" Quoted from: David M. Levy and Sandra J. Peart , 22 JANUARY 2001: “The Secret History of the Dismal Science. Part I. Economics, Religion and Race in the 19th Century” HERE:

Carlyle’s bitter attack on Mill came from disgraceful and scurrilous pamphlet entitled: "An Occasional discourse on the Negro Question" 1849 (which is the polite version – it was originally called ‘on the N----- Question’), and was written by the 'great' Thomas Carlyle.

This episode shows that liberal-minded people do not have a monopoly of the social virtues, which is also clear from today’s representatives, such as Molly, or, indeed, the distinguished historian, Professor Eric Hobsbawm in her title.

On the substance of Molly’s article, I am not in total support of her side-blast at David Ricardo, or more pointedly, I have more fundamental disagreements over Ricardo’s influence on economics than an alleged error of George Osborne, the British Chancellor.

Smith’s criticized the consequences of the discovery by government that it could add to its capacity for extracting revenue from taxation from some of its citizens (always unpopular) by borrowing, which was less painful politically, governments soon realized. In fact, because they often needed to borrow to fund their dynastic wars, governments displaced loan repayments and their interest costs to the future, which caused yet more borrowing and interest burdens to future taxpayers.

It is not clear to me the significance of Professor Skidelski’s or Rucardo’s point about Taxation and Borrowing. I do know that the habit of medieval Kings who simply expropriated their lenders when it was expedient to do so is not available to modern governments under the rule of law and that defaulting on debts likewise has downsides, including morally too.

However, Ricardo’s main malign error concerned his analytical devices, which when taken up by the neo-classical economists from the 1870s, especially the mathematically obsessed, has been quite damaging. In order to get determinate ‘solutions’ the assumption of decreasing returns from agricultural examples lead to uni-dimensional economics, which produced fine equations, wonderful graphs, and, eventually, an absence of people from economics, perhaps the most significant loss to unreality, yet attempted by its practitioners. In the extreme, the triumph of ‘general equilibrium’, seen as the pinnacle of economics as a science, is actually a minor triumph of analysis that does not conform (i.e., explain) social reality.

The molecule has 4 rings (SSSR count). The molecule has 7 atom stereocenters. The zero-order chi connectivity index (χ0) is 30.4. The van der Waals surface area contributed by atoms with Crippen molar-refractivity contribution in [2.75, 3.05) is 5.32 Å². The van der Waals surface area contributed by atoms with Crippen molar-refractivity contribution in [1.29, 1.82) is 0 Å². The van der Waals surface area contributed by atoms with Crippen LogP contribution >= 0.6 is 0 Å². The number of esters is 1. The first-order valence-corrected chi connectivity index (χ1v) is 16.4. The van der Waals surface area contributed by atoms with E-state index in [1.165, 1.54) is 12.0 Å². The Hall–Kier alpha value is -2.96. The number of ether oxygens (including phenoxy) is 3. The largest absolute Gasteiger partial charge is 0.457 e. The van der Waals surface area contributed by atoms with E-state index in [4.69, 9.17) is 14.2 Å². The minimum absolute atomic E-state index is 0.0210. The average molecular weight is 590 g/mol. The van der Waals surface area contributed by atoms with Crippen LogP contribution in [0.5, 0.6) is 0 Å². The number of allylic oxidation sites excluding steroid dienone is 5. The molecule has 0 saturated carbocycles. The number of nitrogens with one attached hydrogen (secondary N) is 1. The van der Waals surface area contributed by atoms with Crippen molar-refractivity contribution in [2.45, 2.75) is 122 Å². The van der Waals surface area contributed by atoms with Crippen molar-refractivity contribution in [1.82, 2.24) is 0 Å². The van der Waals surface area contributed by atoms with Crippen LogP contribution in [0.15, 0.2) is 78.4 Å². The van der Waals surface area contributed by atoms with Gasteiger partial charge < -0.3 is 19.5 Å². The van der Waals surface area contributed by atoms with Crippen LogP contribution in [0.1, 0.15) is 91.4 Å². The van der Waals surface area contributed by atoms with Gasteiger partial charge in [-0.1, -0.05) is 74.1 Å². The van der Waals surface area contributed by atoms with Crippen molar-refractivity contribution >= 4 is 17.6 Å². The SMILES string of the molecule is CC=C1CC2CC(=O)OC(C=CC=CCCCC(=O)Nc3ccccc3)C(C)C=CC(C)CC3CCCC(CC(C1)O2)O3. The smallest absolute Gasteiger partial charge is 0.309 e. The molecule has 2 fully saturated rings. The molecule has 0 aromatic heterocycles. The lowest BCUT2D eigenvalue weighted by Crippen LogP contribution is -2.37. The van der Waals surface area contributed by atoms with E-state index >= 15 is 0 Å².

Disequilibrium rules. Equilibrium is at best partial – never general as the persistence of temporary relapses into recessions and depressions, followed by temporary booms, shows. Whether this is ‘good’ or ‘bad’ thing is less important than the recognition that it happens. The question is whether societies can live with these events, with the subsequent question of whether- and more particularly ‘which’ - political interventions to ‘correct’ these events makes things ‘better’ or ‘worse’.

Adam Smith made (very) few predictions. His almost entire approach was historical – how did we get to where we are – and not predictive. If anything he remained sceptical of predictions and of the likelihood that political elites would choose the appropriate policies to remove existing anomalies –they were, more often, the cause, not the cure, of errors in economic management (mercantile political economy). I confess, not to having much faith in ‘gaia economics’, or other would be salvation (New Economics Foundation, etc.,).

But I mean no malice. I will read what Molly writes, and wait and see.